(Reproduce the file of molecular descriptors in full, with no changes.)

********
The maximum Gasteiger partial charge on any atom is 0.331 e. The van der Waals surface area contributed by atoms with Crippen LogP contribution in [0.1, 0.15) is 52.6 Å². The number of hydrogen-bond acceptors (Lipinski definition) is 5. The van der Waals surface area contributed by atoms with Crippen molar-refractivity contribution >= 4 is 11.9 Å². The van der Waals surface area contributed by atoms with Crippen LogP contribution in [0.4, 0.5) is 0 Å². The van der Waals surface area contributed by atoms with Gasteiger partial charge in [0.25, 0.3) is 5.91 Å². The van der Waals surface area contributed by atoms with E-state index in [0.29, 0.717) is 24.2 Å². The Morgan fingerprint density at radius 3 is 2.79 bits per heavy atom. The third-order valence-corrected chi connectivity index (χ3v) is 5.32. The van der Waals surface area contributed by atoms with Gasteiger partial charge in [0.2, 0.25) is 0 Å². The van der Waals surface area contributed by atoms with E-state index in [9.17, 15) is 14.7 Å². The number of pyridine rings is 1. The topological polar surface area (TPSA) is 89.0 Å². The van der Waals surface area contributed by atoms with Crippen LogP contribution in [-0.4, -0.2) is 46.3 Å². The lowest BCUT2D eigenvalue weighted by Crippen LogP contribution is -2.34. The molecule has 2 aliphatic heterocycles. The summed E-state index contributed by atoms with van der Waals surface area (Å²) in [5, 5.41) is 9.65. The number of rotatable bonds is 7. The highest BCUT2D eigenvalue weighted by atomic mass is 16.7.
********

The maximum Gasteiger partial charge on any atom is 0.331 e. The van der Waals surface area contributed by atoms with Crippen LogP contribution in [0.1, 0.15) is 52.6 Å². The number of hydrogen-bond acceptors (Lipinski definition) is 5. The van der Waals surface area contributed by atoms with Crippen molar-refractivity contribution >= 4 is 11.9 Å². The van der Waals surface area contributed by atoms with Crippen LogP contribution in [0.4, 0.5) is 0 Å². The van der Waals surface area contributed by atoms with Gasteiger partial charge in [0.25, 0.3) is 5.91 Å². The van der Waals surface area contributed by atoms with E-state index in [0.29, 0.717) is 24.2 Å². The Morgan fingerprint density at radius 3 is 2.79 bits per heavy atom. The third-order valence-corrected chi connectivity index (χ3v) is 5.32. The van der Waals surface area contributed by atoms with Gasteiger partial charge in [0.2, 0.25) is 0 Å². The van der Waals surface area contributed by atoms with E-state index in [9.17, 15) is 14.7 Å². The number of pyridine rings is 1. The topological polar surface area (TPSA) is 89.0 Å². The van der Waals surface area contributed by atoms with Crippen LogP contribution in [-0.4, -0.2) is 46.3 Å². The lowest BCUT2D eigenvalue weighted by Crippen LogP contribution is -2.34. The molecule has 2 aliphatic heterocycles. The summed E-state index contributed by atoms with van der Waals surface area (Å²) in [5, 5.41) is 9.65. The number of rotatable bonds is 7. The highest BCUT2D eigenvalue weighted by atomic mass is 16.7.